Many creatures and plant life have longer lives compared to those in warmer climates and grow at a slower rate. This is connected with the way in which creatures hibernate during the intensely cold winters and how some life forms, including humans, can put themselves into a state of suspended animation. Some Tibetan monks, themselves Zen masters, have perfected this technique, so perhaps the stories of Shangri-La and the Himalayan peoples who could live for centuries are not so completely far-fetched. Our own lifespan expectancy is even now starting to reach 120 years. The Tibetan monks can also raise their body temperatures by meditation and breath control, the art of Tun-Mo. They’ve even used it for drying out wet sheets by wrapping them around their bodies. Of course, these are all more reasons why it is so important to protect and preserve this region and all its inhabitants and organisms, particularly as it takes much longer for everything to regenerate.
Antarctica is an arid place and officially classified as a cold desert, where, on average, there are snowfalls of only 150 mm of water each year, although at the South Pole it can actually be less than 25 mm. It certainly seems a strange contradiction in a region which houses the vast majority of the world’s fresh water supplies. The powerful and awesome blizzards that occur are mainly loose snow being blown by the fierce winds that constantly arise but there is only minute precipitation.
Map Of The Arctic Tundra Photo Gallery
Surprisingly, there are some plant species which continue to exist and survive but naturally they are very low life forms. There are hundreds of algae species, lichens and mosses clinging to life in these very harsh conditions. Some even grow inside the rocks (endolithic plants). Refugia are the minute areas where organisms escape to in order to avoid harsh climatic conditions. The further north you travel, the warmer it gradually becomes and more types of life can be found, including minuscule midges and flies. The Southern Ocean completely surrounding the Antarctic continent is extremely cold and around latitude 50 oS its waters meet and mix with the warmer, saltier waters of the Atlantic, Indian and Pacific Oceans; this invisible area is called the Antarctic Convergence or sometimes the Polar Front.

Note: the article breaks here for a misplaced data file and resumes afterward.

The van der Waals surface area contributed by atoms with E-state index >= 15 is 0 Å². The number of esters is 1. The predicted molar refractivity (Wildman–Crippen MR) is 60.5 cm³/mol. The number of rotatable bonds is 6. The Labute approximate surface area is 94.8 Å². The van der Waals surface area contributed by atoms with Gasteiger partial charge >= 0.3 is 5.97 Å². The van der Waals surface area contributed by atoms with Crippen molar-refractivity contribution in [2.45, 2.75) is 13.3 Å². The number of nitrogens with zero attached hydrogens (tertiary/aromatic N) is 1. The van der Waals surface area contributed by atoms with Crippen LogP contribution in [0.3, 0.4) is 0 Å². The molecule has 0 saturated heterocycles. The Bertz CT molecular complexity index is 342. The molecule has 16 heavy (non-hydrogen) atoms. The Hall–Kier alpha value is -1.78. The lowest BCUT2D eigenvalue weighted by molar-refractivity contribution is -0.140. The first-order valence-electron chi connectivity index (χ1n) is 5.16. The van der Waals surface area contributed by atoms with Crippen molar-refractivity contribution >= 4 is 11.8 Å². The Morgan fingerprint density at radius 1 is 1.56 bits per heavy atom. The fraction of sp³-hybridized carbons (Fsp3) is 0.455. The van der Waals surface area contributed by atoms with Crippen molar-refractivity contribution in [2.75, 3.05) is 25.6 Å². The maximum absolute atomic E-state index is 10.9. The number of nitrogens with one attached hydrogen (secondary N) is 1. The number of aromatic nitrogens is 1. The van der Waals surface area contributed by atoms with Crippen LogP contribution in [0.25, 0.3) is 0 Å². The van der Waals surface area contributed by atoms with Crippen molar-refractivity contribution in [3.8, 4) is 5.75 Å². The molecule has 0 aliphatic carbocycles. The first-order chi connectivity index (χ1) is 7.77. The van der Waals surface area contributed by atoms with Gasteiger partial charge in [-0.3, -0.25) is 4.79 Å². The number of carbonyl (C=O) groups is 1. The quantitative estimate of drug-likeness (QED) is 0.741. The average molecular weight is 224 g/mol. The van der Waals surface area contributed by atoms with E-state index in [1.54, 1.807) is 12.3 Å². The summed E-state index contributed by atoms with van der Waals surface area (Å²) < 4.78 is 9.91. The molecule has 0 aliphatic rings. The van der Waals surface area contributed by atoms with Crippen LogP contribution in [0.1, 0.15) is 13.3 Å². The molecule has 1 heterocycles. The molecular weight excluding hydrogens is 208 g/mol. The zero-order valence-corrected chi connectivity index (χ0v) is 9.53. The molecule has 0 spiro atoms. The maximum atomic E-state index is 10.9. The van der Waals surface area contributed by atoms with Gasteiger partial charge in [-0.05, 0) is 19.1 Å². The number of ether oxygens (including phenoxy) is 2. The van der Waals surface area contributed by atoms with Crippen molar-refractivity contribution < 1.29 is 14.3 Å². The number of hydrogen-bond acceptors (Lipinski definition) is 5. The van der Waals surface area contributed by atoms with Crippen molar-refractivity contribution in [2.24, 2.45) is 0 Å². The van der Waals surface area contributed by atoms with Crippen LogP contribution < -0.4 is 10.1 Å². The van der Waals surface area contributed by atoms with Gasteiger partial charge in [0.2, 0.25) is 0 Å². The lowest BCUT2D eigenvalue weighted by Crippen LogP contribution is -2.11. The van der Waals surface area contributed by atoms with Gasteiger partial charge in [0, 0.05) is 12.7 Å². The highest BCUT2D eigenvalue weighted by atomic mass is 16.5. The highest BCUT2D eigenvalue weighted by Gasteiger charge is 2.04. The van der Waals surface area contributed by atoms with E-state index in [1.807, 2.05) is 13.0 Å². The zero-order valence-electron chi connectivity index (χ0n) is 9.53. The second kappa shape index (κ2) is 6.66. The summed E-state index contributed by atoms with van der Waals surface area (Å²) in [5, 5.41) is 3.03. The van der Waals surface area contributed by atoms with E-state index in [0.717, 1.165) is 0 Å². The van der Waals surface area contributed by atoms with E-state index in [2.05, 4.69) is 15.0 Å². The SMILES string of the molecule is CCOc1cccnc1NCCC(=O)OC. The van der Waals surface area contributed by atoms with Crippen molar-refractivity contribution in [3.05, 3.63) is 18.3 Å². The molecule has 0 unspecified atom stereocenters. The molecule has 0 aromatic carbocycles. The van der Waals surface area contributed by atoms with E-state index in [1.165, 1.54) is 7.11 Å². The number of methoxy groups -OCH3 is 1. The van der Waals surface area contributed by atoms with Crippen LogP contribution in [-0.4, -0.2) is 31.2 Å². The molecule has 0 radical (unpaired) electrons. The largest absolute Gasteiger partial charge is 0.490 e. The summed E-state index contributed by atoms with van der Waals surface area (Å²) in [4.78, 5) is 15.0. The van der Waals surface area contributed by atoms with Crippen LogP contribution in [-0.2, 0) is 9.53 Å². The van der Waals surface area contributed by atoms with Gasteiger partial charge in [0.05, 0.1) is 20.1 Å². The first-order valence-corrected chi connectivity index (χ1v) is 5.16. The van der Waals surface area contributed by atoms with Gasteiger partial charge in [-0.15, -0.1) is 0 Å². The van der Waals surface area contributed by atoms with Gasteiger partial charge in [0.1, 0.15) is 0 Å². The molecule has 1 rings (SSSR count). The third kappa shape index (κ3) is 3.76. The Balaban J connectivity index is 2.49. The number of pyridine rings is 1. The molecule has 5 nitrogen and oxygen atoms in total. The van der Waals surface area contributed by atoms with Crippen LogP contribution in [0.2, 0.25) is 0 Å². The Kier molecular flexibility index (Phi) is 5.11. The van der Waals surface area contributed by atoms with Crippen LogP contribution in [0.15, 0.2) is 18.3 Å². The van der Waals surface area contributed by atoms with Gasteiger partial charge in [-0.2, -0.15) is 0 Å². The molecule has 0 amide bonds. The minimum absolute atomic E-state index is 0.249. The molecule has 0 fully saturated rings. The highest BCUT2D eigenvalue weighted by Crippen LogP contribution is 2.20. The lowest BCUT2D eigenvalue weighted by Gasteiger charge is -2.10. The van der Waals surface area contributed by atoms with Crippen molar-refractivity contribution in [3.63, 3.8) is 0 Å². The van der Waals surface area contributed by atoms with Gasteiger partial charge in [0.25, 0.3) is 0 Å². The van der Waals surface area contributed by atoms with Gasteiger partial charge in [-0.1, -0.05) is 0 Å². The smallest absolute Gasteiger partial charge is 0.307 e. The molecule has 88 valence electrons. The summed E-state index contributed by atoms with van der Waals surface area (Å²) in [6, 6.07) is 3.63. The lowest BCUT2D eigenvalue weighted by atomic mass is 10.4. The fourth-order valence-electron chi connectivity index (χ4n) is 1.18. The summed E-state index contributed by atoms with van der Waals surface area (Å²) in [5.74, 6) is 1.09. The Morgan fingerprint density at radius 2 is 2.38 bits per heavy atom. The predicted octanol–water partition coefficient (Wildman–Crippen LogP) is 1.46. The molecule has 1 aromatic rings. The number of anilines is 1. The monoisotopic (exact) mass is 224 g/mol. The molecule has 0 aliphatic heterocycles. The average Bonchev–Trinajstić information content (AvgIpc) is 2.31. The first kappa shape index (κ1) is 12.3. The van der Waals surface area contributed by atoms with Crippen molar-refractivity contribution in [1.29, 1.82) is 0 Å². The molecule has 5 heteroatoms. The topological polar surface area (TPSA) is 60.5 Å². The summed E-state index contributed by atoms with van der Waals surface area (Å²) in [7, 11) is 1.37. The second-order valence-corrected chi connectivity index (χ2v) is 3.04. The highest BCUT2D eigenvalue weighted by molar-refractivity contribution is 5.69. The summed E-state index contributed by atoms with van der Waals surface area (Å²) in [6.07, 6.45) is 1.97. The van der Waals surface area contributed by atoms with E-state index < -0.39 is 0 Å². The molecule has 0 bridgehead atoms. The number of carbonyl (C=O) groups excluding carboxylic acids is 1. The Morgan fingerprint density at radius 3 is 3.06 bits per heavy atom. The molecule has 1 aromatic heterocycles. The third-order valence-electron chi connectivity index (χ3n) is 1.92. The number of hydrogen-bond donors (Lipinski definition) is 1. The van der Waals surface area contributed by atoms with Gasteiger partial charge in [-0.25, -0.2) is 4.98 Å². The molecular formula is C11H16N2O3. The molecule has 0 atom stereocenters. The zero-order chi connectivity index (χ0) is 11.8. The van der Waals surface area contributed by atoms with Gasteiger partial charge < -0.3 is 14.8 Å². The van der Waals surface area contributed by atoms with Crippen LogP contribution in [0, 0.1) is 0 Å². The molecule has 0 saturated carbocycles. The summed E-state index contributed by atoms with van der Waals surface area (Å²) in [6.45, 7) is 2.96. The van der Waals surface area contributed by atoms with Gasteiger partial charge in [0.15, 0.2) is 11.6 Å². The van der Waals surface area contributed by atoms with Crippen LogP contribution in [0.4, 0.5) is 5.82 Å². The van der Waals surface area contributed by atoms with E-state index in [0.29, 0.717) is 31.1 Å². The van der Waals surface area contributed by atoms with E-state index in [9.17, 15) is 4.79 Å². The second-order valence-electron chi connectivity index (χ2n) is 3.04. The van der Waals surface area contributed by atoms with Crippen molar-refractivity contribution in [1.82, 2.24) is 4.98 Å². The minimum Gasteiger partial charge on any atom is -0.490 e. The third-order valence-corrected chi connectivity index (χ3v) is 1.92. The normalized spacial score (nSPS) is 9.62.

Several bird species breed south of the Antarctic Convergence and the most famous, the penguin, accounts for 85 per cent of the bird population. They build their colonies at the ocean’s edges so they can hunt for the plentiful supplies of fish to be found there, of course, penguins are one of the few breeds of bird which do not fly. The immutable rule is that there are penguins only in Antarctica and polar bears only in the Arctic. It has always seemed somewhat strange that in each of these intensely cold regions only one of these two species exists. It’s another of nature’s great mysteries. It would be extremely interesting to discover whether it would be possible to transfer and breed polar bears in parts of the Antarctic and breed penguins in the Arctic.
Interestingly, some ancient Greeks, against most of the prevailing concepts of the time, believed the world to be round. They therefore reasoned that to balance the land at the top of the world, the north, there must be a similar area at the bottom of the world, the south. As they had called the north region Arctos, meaning ‘the Bear’, based on the northern stars in the shape of a bear, they called this land region to the south Antarktikos, meaning ‘opposite the bear’. Presciently this was before anyone knew there weren’t bears in the region and that polar bears only lived in the Arctic. The largest carnivore living permanently in the Antarctic is a wingless midge, measuring just 12 mm long. Not much of a contest for the North’s fearsome carnivore polar bear.
About 0.4 per cent of Antarctica’s surface is actually free of snow and ice. Various mountain chains push up through the ice, with the highest being Mount Vinson at 4,897 metres above sea level. Antarctica is a land continent, covered by ice and surrounded by ocean whereas the Arctic is an ocean covered by sea ice and surrounded by the northern continents. That is why a marker at the North
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